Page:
Related Definitions

Imputed Interest

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By definition, Imputed Interest is known to be the approximate interest rate on a given debt, rather than what the debt agreement indicates it to be. Imputed interest comes into play when the rate of interest associated with the particular debt is exponentially different from the market rate. The IRS also makes use of imputed interest for the collection of taxes incurring on debt securities which are usually of minimal or no interest value.

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Determining the rate of interest that works best

So, for instance, when two given parties reach a business agreement that involves note payment, it is usually assumed that the related interest rate shall be close to the percentage set by the market. There are, however, instances when interest rate is not mentioned or  even though mentioned, it is very different from the market rate.

In case the mentioned interest rate happens to be very different from the one stated by the market, there is a need to choose an interest rate that is more befitting to the market rate. The ideal rate therefore would be the one that approximately would have been used if it were two individuals entering an agreement as lender and borrower. There are, however, a few situations that are exempted from this school of thought, these include:

  • Payables as well as receivables that use trade terms as per custom, below the duration of a year.
  • Security deposits, deposits as well as advances.
  • The transactions that occur amongst subsidiaries or other commonly owned entity.
  • When a financial institution lends funds to its customers.
  • When a government agency plays a role in determining the interest rate

The usual and preferred course of action followed for deriving the imputed interest rate is to determine the exchange price for the services or goods in question; using which interest rate is then calculated. This exchange price is usually perceived  to be what would be paid in the case of a cash purchase. According to this, it means that the items or services in question are usually recorded at “fair value”. If there’s a difference or discrepancy notices in the fair value and the present value, it shall then be dealt with as a change in the rate of interest. Examples of this are premiums and discounts over the course of the note, respectively.

In cases where it isn’t possible to establish the exchange price, there must be the determination of a feasible interest rate, which is to be fixed  during the issue of the note. The rate so determined should be the existing rate applicable to borrowers in similar credit rating situations, which could be adjusted keeping in mind factors like, the credibility or the credit standing that a borrower holds, not collateral, agreements relating the note, that are restrictive in nature, the tax situations of the sellers or buyer involved as well as the rate of interest being offered by other financing sources in similar situations.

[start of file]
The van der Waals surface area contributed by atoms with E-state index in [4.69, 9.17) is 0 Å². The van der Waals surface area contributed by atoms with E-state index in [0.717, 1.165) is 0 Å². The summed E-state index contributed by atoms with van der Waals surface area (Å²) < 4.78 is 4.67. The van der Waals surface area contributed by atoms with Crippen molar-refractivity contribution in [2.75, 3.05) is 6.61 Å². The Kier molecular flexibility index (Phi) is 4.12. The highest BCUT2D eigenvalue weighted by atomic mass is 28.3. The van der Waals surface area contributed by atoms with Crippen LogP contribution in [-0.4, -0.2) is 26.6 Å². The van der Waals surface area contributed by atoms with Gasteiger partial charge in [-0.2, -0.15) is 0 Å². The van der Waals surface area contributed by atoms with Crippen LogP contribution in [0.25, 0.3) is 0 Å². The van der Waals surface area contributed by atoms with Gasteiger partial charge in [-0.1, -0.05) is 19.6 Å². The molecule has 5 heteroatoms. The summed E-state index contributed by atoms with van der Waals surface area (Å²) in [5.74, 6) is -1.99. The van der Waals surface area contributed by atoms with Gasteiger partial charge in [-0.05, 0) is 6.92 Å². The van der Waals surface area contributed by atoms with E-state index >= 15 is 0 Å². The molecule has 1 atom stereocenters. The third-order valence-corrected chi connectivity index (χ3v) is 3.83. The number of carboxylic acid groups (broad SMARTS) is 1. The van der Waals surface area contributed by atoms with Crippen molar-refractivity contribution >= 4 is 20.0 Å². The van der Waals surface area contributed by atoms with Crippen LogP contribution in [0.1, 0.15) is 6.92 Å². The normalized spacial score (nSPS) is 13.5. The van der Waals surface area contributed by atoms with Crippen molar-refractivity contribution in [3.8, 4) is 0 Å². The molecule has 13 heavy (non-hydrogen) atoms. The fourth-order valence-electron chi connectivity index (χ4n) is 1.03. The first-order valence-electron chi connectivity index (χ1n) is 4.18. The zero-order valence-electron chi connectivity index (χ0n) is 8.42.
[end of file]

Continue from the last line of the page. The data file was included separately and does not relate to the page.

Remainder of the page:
In this case, any market changes occurring in the rate of interest shall not be taken into consideration.

What is the interest method?

Once the appropriate rate of interest has been determined, it is then used in the amortization of the discrepancy between the rate on the note and the imputed interest rate, over the course of the note, with the interest expense account responsible for any difference in the same. This is better known as the interest period.

Federate rates and AFR

The IRS had to establish apt federal rates in the 1984 Tax Act. The reason for this was that several interest-free and low-interest rate loans, which went by untaxed before this. For this purpose, the AFR established the lowest interest rate on loans, which was below a particular threshold. Now the potential income figure generated using the interest rate was the imputed income. Since the existence of the AFR, the IRS was able to collect tax revenue from loans that were previously untaxed.

How is Imputed Interest calculated in case of a Zero-Coupon Bond?

The  first step here is to establish the yield to ‘maturity of the bond’. Taking the accrual period to be of a year, the face value of the bond is divided by the price paid for the same while purchasing. The next step is to increase the value equivalent to an extent to one that’s divided by the accrual period numbers that the bond witnesses before its maturity. This number is then reduced by one and multiplied to accrual period numbers in a year, to derive the YTM of the zero-coupon bond.

Now it is to be noted that the adjusted price of the zero-coupon bond was previously equal to purchase price at the time of the issue. With every accrual period, the  gain in interest is added to the determined adjusted purchase price. Therefore, the first adjusted purchase price when multiplied to the YTM gives you the accrued interest. This is also the imputed interest value for the duration.

Imputed interest example

An essential tool to ascertain pension pay-outs, Imputed interest is used when people get the money, they have saved for their twilight years. For instance, when an employee reaches their retirement from a company, where there was a pension plan in play, the Company may either offer them a lumpsum payment or smaller, yearly payments in terms of benefits. Determining the federal rate for short term, the retiree can establish whether they could take the lumpsum amount and invest it into a high-yielding annuity instead of taking out the monthly or yearly payments. This would mean better benefits for the pensioner, by multiplying their money, rather than withdrawing it at the pre-decided value.

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